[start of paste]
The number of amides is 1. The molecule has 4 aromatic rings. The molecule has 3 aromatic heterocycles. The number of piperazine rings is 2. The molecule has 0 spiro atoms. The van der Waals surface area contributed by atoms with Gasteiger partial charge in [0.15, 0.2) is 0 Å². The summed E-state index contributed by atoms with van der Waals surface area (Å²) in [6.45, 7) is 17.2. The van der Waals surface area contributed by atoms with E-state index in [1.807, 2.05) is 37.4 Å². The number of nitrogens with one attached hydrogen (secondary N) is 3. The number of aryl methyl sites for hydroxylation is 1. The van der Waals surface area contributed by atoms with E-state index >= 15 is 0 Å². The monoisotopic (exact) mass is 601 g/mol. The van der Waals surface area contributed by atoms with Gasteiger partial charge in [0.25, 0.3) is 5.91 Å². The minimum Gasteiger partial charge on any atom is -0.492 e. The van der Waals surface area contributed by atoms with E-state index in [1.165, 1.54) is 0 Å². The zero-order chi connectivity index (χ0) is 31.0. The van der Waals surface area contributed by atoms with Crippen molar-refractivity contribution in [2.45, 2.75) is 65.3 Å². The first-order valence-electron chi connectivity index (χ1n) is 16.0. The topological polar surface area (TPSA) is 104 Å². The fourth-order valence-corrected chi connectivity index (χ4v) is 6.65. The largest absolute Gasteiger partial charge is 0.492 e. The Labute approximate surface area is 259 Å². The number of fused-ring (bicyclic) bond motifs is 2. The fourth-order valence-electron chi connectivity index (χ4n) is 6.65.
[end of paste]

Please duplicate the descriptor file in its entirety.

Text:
The number of amides is 1. The molecule has 4 aromatic rings. The molecule has 3 aromatic heterocycles. The number of piperazine rings is 2. The molecule has 0 spiro atoms. The van der Waals surface area contributed by atoms with Gasteiger partial charge in [0.15, 0.2) is 0 Å². The summed E-state index contributed by atoms with van der Waals surface area (Å²) in [6.45, 7) is 17.2. The van der Waals surface area contributed by atoms with E-state index in [1.807, 2.05) is 37.4 Å². The number of nitrogens with one attached hydrogen (secondary N) is 3. The number of aryl methyl sites for hydroxylation is 1. The van der Waals surface area contributed by atoms with E-state index >= 15 is 0 Å². The monoisotopic (exact) mass is 601 g/mol. The van der Waals surface area contributed by atoms with Gasteiger partial charge in [0.25, 0.3) is 5.91 Å². The minimum Gasteiger partial charge on any atom is -0.492 e. The van der Waals surface area contributed by atoms with E-state index in [1.165, 1.54) is 0 Å². The zero-order chi connectivity index (χ0) is 31.0. The van der Waals surface area contributed by atoms with Crippen molar-refractivity contribution in [2.45, 2.75) is 65.3 Å². The first-order valence-electron chi connectivity index (χ1n) is 16.0. The topological polar surface area (TPSA) is 104 Å². The fourth-order valence-corrected chi connectivity index (χ4v) is 6.65. The largest absolute Gasteiger partial charge is 0.492 e. The Labute approximate surface area is 259 Å². The number of fused-ring (bicyclic) bond motifs is 2. The fourth-order valence-electron chi connectivity index (χ4n) is 6.65.